06 Mar 2015 | Kerstine Appunn

In the media: No tax-payer money for nuclear power - German minister

Reuters

“Germany says using tax money for nuclear power ‘out of question’”

Germany’s Minister for Economic Affairs and Energy, Sigmar Gabriel, said that he would not agree “by any means that nuclear energy be supported with public money,” Reuters reports. His comments put him at odds with his counterparts from the UK and France. “Nuclear energy is the most expensive kind of generation. It has now been around for 50 years, it is not new and it is dangerous,” Gabriel said at the first minister meeting about the new EU Energy Union in Brussels. Unlike Britain and France, who are promoting nuclear power as a carbon-free power source, Germany is pursuing a nuclear phase-out, boosting renewables power to reduce emissions from the electricity sector.

See the Reuters article in English here.

See a CLEW factsheet on Germany’s nuclear phase-out here and an article about reactions on the UK nuclear project Hinkley Point here.

 

Ernst&Young

“Businesses view Energiewende with scepticism again”

In its latest energy transition survey (Energiewende-Index), consultancy Ernst&Young (EY) found that actors in the energy and power sector regard the Energiewende less favourably than before. The majority of power suppliers and grid operators believe that the transition to a carbon-neutral economy has negative effects on their businesses. They fear that the security of the power supply will be endangered in the next three to five years and support the implementation of a capacity market (suppliers 56.3%; grid operators 59.1%). For the Energiewende-Index, EY surveys 2000 CEOs and managers in the energy sector every quarter, with an average reply rate of 15 percent.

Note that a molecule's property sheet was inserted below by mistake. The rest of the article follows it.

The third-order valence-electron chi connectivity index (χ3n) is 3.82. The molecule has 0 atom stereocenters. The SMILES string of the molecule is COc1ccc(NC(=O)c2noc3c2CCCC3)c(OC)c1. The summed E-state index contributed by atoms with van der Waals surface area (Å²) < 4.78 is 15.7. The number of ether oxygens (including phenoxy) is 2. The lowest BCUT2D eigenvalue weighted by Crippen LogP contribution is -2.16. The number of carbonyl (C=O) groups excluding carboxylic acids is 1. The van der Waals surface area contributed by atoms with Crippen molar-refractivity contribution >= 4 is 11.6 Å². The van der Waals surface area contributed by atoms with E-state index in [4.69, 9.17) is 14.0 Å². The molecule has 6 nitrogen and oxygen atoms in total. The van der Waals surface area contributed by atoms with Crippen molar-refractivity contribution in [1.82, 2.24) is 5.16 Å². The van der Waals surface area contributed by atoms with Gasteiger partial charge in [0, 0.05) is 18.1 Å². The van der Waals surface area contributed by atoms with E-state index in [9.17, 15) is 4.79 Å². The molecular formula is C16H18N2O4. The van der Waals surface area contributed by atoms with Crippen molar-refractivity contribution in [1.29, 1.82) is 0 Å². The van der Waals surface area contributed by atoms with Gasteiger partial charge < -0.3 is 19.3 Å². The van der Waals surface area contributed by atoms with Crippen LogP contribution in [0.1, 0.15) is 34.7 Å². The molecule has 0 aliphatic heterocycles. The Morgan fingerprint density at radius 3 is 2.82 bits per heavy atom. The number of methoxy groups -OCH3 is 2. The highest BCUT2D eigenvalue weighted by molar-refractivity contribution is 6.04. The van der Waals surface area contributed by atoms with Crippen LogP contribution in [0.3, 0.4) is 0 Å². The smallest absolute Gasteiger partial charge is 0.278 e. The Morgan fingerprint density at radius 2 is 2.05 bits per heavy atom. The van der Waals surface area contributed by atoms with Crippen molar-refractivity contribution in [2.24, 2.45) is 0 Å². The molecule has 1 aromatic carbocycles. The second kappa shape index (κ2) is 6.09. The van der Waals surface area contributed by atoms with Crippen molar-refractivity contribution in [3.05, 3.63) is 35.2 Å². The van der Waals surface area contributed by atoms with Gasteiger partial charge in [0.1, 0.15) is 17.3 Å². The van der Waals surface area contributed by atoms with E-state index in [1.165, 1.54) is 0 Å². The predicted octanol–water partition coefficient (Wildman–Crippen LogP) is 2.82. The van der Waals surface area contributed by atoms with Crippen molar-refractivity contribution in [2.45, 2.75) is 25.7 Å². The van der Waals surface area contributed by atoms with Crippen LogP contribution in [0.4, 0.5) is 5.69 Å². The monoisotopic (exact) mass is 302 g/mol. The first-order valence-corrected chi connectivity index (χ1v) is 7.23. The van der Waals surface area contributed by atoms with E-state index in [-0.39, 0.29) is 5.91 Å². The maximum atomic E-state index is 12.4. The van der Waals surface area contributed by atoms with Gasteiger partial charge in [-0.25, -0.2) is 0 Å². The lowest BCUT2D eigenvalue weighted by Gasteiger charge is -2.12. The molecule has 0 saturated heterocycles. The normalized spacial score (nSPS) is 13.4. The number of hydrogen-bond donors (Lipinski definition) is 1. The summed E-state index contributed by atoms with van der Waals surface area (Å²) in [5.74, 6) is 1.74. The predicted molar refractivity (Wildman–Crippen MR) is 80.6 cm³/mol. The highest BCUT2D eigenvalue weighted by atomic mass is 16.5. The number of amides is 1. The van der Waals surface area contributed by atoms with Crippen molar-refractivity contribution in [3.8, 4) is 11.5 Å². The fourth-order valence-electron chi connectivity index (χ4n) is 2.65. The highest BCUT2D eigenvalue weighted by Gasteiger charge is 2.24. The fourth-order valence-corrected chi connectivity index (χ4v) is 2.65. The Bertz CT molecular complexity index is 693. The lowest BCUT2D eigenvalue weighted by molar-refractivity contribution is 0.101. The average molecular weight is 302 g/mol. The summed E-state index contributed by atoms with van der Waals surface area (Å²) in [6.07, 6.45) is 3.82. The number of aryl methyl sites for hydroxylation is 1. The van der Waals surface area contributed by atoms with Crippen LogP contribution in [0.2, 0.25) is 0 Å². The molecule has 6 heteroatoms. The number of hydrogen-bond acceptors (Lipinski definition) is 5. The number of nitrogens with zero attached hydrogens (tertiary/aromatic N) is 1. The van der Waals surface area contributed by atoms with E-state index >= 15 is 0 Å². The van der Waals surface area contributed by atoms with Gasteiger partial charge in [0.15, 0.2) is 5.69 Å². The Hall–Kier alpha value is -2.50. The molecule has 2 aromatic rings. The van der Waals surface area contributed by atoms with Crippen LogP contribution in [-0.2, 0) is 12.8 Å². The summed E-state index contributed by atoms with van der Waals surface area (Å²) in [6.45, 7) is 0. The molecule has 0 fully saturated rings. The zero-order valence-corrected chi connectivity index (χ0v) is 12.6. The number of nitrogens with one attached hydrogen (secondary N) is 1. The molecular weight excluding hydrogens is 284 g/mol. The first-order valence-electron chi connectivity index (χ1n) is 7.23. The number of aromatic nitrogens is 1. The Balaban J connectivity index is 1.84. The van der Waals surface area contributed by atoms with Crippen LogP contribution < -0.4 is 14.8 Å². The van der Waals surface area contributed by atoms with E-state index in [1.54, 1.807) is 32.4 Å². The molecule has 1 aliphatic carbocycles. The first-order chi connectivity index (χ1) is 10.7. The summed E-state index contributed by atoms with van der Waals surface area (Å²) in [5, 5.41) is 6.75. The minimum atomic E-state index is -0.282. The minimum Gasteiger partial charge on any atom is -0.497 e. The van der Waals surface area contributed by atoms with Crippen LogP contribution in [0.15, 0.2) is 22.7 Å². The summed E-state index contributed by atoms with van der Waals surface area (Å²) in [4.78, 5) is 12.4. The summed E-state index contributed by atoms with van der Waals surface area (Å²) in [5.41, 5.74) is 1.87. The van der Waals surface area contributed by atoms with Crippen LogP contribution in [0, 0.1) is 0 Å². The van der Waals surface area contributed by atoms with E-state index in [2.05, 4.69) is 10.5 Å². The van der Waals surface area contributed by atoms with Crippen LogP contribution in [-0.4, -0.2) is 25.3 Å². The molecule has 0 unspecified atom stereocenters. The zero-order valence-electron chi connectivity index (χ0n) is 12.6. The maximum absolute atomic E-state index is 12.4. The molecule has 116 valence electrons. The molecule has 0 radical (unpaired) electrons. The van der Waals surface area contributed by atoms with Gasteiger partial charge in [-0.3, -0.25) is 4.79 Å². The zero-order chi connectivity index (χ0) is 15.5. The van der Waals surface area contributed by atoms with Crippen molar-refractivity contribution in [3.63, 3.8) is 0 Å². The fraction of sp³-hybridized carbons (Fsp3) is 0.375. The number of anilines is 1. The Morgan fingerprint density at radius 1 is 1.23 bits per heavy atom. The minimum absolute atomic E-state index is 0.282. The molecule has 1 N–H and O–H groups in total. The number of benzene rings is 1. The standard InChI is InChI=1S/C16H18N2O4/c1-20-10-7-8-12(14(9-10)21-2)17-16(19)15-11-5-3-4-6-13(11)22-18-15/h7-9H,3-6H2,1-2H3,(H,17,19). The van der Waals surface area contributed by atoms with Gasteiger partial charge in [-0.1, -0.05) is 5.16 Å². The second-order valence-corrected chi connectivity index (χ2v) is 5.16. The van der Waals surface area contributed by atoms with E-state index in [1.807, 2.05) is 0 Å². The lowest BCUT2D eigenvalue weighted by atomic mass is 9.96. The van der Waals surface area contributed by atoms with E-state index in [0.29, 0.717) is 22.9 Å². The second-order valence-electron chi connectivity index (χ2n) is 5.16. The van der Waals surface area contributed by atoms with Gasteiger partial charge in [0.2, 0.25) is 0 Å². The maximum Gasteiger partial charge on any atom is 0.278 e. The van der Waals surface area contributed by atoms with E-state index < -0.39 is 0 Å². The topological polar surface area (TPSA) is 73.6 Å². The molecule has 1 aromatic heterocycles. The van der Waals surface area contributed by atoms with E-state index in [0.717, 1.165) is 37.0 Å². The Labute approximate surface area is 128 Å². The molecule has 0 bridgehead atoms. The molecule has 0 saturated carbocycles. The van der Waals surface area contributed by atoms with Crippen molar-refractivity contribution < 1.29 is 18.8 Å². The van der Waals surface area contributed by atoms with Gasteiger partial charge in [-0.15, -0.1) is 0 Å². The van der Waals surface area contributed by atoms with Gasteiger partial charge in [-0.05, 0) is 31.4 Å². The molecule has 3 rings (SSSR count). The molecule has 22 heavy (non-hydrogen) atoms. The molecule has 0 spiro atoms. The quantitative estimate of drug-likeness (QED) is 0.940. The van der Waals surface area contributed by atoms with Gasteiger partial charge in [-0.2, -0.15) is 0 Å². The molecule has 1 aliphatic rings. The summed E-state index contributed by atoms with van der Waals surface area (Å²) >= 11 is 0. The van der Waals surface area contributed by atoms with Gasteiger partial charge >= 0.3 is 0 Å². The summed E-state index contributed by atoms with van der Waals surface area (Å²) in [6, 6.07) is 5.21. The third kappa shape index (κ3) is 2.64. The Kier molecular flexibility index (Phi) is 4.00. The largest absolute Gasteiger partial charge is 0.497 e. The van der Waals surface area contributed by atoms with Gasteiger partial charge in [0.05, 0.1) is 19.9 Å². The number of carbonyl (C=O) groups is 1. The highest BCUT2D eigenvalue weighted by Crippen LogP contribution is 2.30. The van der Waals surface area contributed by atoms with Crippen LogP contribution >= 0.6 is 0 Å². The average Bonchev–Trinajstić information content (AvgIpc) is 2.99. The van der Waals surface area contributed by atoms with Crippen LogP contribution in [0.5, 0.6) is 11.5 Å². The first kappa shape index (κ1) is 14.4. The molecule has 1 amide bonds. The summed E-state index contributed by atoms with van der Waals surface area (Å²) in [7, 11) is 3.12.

See the EY press release in German here.

Download the EY study in German here.

See a CLEW summary of stakeholder views on the new power market design here.

 

ARD Tagesschau.de / Handelsblatt

E.ON and partners want to close down highly modern gas power plant

Utility E.ON is planning to shut down its gas-fired power plant Irsching near Ingolstadt (Bavaria), because operating costs can hardly be covered by earnings, TV station ARD reports. Irsching is the most modern gas power station in Europe and went online in 2010, the article says. E.ON and its partners HSE, Mainova und N-Ergie will apply to the Federal Network Agency (Bundesnetzagentur) for the plant to be mothballed in 2016, a Handelsblatt report adds. This summer, the German government will draft legislation on a new power market design. The power sector wants to include a capacity market in the plan that ensures gas-fired power stations like Irsching can operate profitably. 

See the Tagesschau.de article in German here and the Handelsblatt pick-up in German here.

See a CLEW Dossier on the power market here and stakeholder views on the new market design here.

 

Zeit Online

“Parliament wants to permit e-cars on bus lanes”

The German federal parliament (Bundestag) has passed a law promoting electro-mobility, including privileges for e-car drivers such as the use of bus lanes or free parking. But towns and districts who are permitted by law to take advantage of these benefits, including Berlin, Hamburg and Munich, have signalled they will refuse to let e-cars use bus lanes because this could slow public transport. The lanes are used to capacity by busses, taxis and ambulances, they argue, according to the Zeit Online article. The German government wants to see one million e-cars on the road by 2020 but so far, high prices have limited e-car buying.

Read the article in German here.

 

Electric Energy Online / Voith

“Expert study illustrates key significance of hydropower for the European energy transition”

According to a survey by researchers at TNS Emnid on behalf of the company Voith Hydro, a majority of 600 energy experts from five European countries stated that hydropower would play a key role in the fight against climate change. However, 63 percent of participants in Germany felt that hydropower was not sufficiently promoted. 46 percent of German experts said that hydropower had the best image of all renewable energies in Germany.

See the article in English here.

See the Voith presentation of the survey results in German here.

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